Android 10? Google is trying to grow up and it's really, really hard

Suddenly, the next version of Android won't be named after a dessert. Is this just one more step toward Google trying to act -- or even be -- mature?
Written by Chris Matyszczyk, Contributing Writer

It's hard to create a grown-up.

On the seminal reality TV series House Hunters International, I occasionally witness young people buying their first house -- or even living on their own for the first time -- and describing it as "adulting."

This seems to be a newly created word that represents strange concepts such as taking responsibility and even considering the needs of others.

The young people walk through apartments, sometimes sad that they're rather smaller than the ones they've lived in with their parents, and struggle with difficult decisions. Like deciding whether to choose the apartment that's $100 a month over their budget, but has a large American fridge or whether to go for the cheaper one that looks out over a construction site.

Somehow, I find myself occasionally imagining that these days Google is going through such a maturing process.

Last week, the company announced it would resist naming its next operating system after a dessert.

This was odd, as surely the whole world had been excited to the point of fainting as to whether Android Q would be Android Quince or whether the company would show its mischievous qualities by going for Queijadinha.

Instead, it's Android 10. Which certainly commemorates the 10th version of Android, but also creates a peculiarly sobering cloud.

Google admitted that constantly amusing itself by choosing an American dessert word might have excluded some countries where, for example, Froyo or Marshmallow just aren't a thing. Or even a word.

I can't help thinking, however, that someone at Google has decided it's time to reduce the slightly juvenile fripperies.

Few companies in world culture can have amused themselves more by creating April Fool's jokes. Few have chosen to spread their slightly awkward jollity with such insouciant abandon.

There was, though, a far deeper level to Google's naïveté.

"Don't Be Evil," for example, sounded like nothing more than a slogan created late on a Friday night by a Ganja Cake-gorging students' union subcommittee.

The mere idea that you could grasp at all the world's most intimate information and still be sanctimoniously pure was touchingly laughable.

The mere thought that you could claim to be making the world a better place while hoovering up every last advertising dollar and never, ever favoring your own products was chuckleworthy.

One can't help thinking that co-founders Larry Page and Sergey Brin slipped out through the side door at the perfect moment. 

Suddenly, Google was being asked to account for the slight dichotomy between its protestations of youthful, sincere goodness and its actual behavior.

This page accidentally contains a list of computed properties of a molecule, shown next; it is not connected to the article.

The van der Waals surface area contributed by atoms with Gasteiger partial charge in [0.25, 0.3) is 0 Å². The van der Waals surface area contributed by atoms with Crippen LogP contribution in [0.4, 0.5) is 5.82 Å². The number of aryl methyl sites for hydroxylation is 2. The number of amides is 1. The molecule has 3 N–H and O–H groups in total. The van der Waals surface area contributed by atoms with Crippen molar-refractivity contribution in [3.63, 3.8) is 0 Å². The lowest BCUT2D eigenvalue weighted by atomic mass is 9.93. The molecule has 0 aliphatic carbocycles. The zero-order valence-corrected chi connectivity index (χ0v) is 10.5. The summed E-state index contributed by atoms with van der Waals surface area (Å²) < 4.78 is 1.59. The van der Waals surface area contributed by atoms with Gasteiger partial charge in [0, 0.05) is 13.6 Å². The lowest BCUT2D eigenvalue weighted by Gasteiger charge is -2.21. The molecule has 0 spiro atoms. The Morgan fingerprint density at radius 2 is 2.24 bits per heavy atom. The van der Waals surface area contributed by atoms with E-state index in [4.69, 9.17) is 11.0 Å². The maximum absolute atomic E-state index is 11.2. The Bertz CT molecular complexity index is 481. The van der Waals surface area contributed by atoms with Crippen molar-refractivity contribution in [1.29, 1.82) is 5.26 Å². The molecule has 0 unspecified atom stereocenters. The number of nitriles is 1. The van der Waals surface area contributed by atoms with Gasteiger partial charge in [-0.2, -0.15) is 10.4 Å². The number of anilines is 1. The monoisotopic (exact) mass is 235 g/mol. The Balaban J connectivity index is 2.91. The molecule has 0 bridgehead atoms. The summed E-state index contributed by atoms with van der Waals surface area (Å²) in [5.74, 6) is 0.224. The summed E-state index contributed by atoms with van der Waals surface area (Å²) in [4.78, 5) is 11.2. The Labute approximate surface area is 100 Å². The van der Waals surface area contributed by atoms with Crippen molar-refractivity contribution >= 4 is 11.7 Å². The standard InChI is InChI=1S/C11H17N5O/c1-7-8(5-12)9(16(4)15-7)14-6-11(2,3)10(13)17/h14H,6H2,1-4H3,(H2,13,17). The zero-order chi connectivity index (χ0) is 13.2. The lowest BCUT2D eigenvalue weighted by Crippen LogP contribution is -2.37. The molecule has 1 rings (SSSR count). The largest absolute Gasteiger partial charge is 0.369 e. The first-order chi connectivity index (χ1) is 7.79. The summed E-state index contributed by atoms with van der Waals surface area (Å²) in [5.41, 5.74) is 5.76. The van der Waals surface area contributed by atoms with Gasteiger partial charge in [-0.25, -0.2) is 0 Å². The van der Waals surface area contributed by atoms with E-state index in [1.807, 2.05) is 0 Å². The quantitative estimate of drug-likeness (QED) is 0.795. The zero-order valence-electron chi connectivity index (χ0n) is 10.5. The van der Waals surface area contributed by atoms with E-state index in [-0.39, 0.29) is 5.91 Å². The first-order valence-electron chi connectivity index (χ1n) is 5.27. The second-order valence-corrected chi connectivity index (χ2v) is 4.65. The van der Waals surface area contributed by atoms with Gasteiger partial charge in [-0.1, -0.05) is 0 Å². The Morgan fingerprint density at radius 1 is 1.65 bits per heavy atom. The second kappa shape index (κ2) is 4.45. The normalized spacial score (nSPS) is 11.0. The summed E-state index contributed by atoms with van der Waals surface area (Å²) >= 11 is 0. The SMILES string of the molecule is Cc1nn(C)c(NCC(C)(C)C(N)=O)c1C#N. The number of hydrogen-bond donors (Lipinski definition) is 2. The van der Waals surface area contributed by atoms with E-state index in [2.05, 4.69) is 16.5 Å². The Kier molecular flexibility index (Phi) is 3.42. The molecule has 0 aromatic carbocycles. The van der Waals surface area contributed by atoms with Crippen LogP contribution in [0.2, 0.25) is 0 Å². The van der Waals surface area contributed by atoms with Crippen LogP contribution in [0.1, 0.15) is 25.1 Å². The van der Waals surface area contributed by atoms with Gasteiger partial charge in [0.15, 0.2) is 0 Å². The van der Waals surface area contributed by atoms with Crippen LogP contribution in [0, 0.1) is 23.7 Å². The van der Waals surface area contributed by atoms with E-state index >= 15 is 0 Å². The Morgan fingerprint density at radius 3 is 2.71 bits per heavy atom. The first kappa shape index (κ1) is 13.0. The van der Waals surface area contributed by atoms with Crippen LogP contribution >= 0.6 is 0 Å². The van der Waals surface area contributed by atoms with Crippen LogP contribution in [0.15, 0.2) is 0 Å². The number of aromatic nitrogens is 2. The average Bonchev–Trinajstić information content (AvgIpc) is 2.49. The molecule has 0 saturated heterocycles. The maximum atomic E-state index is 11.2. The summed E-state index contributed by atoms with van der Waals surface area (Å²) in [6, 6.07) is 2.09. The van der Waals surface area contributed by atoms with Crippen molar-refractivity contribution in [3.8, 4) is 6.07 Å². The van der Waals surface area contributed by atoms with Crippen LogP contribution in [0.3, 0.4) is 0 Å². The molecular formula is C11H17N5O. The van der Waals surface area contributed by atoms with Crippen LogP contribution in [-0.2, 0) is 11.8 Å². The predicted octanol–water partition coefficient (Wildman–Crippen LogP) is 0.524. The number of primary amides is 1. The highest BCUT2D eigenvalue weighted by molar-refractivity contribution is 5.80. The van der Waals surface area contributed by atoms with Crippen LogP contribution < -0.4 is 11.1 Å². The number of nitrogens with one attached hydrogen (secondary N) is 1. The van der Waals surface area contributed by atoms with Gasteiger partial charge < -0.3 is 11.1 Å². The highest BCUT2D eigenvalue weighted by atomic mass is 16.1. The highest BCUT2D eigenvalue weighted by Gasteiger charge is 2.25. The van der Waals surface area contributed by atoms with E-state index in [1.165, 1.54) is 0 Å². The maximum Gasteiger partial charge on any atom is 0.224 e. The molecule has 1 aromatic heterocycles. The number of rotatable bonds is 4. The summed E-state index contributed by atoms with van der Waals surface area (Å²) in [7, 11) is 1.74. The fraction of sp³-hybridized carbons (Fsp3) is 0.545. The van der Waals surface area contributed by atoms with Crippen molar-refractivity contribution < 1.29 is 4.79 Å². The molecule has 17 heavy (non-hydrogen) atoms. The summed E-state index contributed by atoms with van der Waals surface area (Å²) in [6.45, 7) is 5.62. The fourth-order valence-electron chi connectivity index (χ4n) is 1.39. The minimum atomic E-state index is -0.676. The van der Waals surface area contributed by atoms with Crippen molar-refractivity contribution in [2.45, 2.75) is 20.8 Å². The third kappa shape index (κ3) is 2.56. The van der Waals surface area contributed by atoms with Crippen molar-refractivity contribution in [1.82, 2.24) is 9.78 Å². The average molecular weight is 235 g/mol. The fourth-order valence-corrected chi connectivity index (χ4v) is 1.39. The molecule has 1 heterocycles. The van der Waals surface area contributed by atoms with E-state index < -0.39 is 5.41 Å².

Suddenly, the company was grappling not only with the fact that it's just as slippery as other big companies, but with some basic tenets of real life.

The sudden realization, for example, that not everyone is a liberal.

Growing up isn't proving easy, however. Few CEOs have been placed before more uncomfortable tests of maturity than Sundar Pichai.

One minute he's being grilled by Congress and offering disturbingly defensive nonsense.

The next his employees are loudly telling him that no, no Google can't work with the sorts of people who might kill others. You know, like the Department of Defense.

Then there's the severely troubling instances of alleged sexual harrassment, some involving grotesque payments to executives involved.

Meanwhile, the company's YouTube arm, once a place to watch music videos and learn how to sand down an old table, now wrestles with the idea that it's enabling the radicalization of whole countries.

Of course, some of Google's most severe issues are shared by other tech companies that have bathed the world in their immature ways.

Yet few could surely have accused the likes of Facebook of being remotely as idealistically superior and childlike as Google.

That's why something as apparently innocuous as leaving desserts behind is a small sign that Google might -- just might -- become a touch more considered and mature in its thought process.

Adulting isn't always a lot of fun. There are times when you're truly frightened. There are times when you simply have no idea what you can or should do to solve a problem, but at least you know you should do something.

There are times when you wish you were a kid again and someone else would handle all the ugly stuff. And I don't specifically mean Eric Schmidt.

Yet here Google is, no longer a darling, nor even so daring.

Instead, it's a company that's trying to release phones that people might actually buy, aggressively attacking Microsoft and attempting to operate successfully in a world that's going very slightly insane.

I suspect the company hasn't yet received all the desserts that ought justly to be meted out to it.

Yet there's now a little hope Google might begin to represent something a little more edifying in years to come.

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